The film is more than just a story about someone with a good idea; it is also challenging the stigma that surrounds menstruation and women’s health in India. “Period Poverty” is a global phenomenon that describes a woman’s inability to buy proper feminine hygiene products. In India in particular, the effects of period poverty hinder many girls’ abilities to stay in school. In India, one in four girls miss one day or more of school due to menstruation.

In lower and middle income countries, poor sanitation facilities are one thing that keep girls from attending school while on their period. Many schools in lower income countries also do not have the puberty education necessary to educate girls about menstruation. A recent study found that 71 percent of girls in India have no knowledge about menstruation prior to their first period.

Most cultures around the world also have a major stigma surrounding menstruation. In India in particular, a lot of taboo surrounds the topic of periods and women’s health in general. Restrictions for women on their period include not being able to enter religious shrines or come into contact with food, further keeping girls from school. Many girls are nervous about asking for help in the event of stained clothing due to improper feminine hygiene care.

Another thing keeping women from proper feminine hygiene care is cost. Until recently, 70 percent of Indian women could not afford to buy pads for their family. Instead, families resorted to using and reusing rags which quickly become unsanitary as breeding grounds for disease. In rural areas, materials other than rags were often used like sawdust or ash.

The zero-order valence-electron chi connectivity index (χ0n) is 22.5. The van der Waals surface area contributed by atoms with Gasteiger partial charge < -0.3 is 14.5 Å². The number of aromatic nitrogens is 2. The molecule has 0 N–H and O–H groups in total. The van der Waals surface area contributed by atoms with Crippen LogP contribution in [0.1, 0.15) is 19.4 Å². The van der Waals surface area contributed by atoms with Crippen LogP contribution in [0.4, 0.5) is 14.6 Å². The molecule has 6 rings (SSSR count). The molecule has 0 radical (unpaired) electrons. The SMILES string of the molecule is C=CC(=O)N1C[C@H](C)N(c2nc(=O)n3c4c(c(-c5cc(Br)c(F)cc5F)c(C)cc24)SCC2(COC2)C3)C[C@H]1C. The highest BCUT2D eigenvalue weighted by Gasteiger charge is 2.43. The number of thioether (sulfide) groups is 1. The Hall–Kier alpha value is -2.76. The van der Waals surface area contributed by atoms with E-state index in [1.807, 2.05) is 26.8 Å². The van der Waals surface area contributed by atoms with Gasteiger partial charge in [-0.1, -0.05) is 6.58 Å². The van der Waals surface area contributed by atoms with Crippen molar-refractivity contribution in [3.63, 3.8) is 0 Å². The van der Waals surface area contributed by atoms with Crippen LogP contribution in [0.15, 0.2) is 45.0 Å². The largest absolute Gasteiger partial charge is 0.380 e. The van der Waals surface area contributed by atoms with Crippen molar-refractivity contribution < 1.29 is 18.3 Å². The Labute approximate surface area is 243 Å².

There are currently many NGOs operating around the world with the goal of creating affordable solutions for women suffering from period poverty. Many of these organizations are dedicated to solving issues of women’s health in India.

Innovator Arunachalam Muruganantham has created a machine that makes sanitary pads that are sold mostly to NGOs along with women’s self-help groups. The machine comes in two different types, a manual version and a semi-automated version. Each machine can make 200 to 250 pads a day and is designed to be user-friendly for women living in rural areas.

The pads sell for about 2.5 rupees, almost half of what it would be to buy them commercially. This system not only provides proper sanitary products for women, but also creates jobs for women living in rural areas as they learn how to use and operate the machine. Muruganatham has expanded his efforts well beyond India and is now working in 106 countries around the world.